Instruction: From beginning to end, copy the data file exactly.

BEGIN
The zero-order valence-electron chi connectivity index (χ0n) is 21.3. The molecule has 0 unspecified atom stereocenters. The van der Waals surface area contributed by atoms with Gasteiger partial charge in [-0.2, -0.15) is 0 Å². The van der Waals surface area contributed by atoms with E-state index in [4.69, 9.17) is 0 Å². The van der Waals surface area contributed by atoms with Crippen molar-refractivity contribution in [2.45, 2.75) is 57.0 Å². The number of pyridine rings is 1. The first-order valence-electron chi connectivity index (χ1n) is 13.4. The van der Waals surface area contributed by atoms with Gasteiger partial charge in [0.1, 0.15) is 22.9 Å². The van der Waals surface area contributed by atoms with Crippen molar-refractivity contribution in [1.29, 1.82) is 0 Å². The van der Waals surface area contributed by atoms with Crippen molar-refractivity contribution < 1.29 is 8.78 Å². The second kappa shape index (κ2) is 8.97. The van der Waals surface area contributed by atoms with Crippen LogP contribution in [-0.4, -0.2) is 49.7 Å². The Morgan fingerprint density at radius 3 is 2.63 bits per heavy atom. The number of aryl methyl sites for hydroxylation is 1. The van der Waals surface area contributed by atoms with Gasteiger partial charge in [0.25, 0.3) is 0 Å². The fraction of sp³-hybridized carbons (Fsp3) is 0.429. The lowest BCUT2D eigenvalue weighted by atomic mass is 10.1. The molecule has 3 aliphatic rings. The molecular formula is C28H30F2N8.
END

The zero-order valence-electron chi connectivity index (χ0n) is 21.3. The molecule has 0 unspecified atom stereocenters. The van der Waals surface area contributed by atoms with Gasteiger partial charge in [-0.2, -0.15) is 0 Å². The van der Waals surface area contributed by atoms with E-state index in [4.69, 9.17) is 0 Å². The van der Waals surface area contributed by atoms with Crippen molar-refractivity contribution in [2.45, 2.75) is 57.0 Å². The number of pyridine rings is 1. The first-order valence-electron chi connectivity index (χ1n) is 13.4. The van der Waals surface area contributed by atoms with Gasteiger partial charge in [0.1, 0.15) is 22.9 Å². The van der Waals surface area contributed by atoms with Crippen molar-refractivity contribution in [1.29, 1.82) is 0 Å². The van der Waals surface area contributed by atoms with Crippen molar-refractivity contribution < 1.29 is 8.78 Å². The second kappa shape index (κ2) is 8.97. The van der Waals surface area contributed by atoms with Crippen LogP contribution in [-0.4, -0.2) is 49.7 Å². The Morgan fingerprint density at radius 3 is 2.63 bits per heavy atom. The number of aryl methyl sites for hydroxylation is 1. The van der Waals surface area contributed by atoms with Gasteiger partial charge in [0.25, 0.3) is 0 Å². The fraction of sp³-hybridized carbons (Fsp3) is 0.429. The lowest BCUT2D eigenvalue weighted by atomic mass is 10.1. The molecule has 3 aliphatic rings. The molecular formula is C28H30F2N8.